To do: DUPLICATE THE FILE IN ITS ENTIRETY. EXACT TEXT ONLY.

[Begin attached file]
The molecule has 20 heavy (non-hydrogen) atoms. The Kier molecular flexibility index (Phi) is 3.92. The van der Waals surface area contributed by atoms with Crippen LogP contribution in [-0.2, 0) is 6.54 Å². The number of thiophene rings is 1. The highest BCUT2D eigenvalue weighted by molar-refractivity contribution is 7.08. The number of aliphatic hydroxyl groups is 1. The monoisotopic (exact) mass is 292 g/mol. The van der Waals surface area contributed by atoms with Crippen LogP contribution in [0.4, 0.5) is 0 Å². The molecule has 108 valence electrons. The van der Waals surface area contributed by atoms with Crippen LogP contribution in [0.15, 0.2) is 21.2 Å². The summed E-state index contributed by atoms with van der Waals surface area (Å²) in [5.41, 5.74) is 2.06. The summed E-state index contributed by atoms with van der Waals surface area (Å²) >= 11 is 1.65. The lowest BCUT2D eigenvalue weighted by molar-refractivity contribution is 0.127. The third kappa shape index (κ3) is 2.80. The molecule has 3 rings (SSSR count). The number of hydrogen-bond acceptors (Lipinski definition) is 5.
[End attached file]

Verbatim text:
The molecule has 20 heavy (non-hydrogen) atoms. The Kier molecular flexibility index (Phi) is 3.92. The van der Waals surface area contributed by atoms with Crippen LogP contribution in [-0.2, 0) is 6.54 Å². The number of thiophene rings is 1. The highest BCUT2D eigenvalue weighted by molar-refractivity contribution is 7.08. The number of aliphatic hydroxyl groups is 1. The monoisotopic (exact) mass is 292 g/mol. The van der Waals surface area contributed by atoms with Crippen LogP contribution in [0.4, 0.5) is 0 Å². The molecule has 108 valence electrons. The van der Waals surface area contributed by atoms with Crippen LogP contribution in [0.15, 0.2) is 21.2 Å². The summed E-state index contributed by atoms with van der Waals surface area (Å²) in [5.41, 5.74) is 2.06. The summed E-state index contributed by atoms with van der Waals surface area (Å²) >= 11 is 1.65. The lowest BCUT2D eigenvalue weighted by molar-refractivity contribution is 0.127. The third kappa shape index (κ3) is 2.80. The molecule has 3 rings (SSSR count). The number of hydrogen-bond acceptors (Lipinski definition) is 5.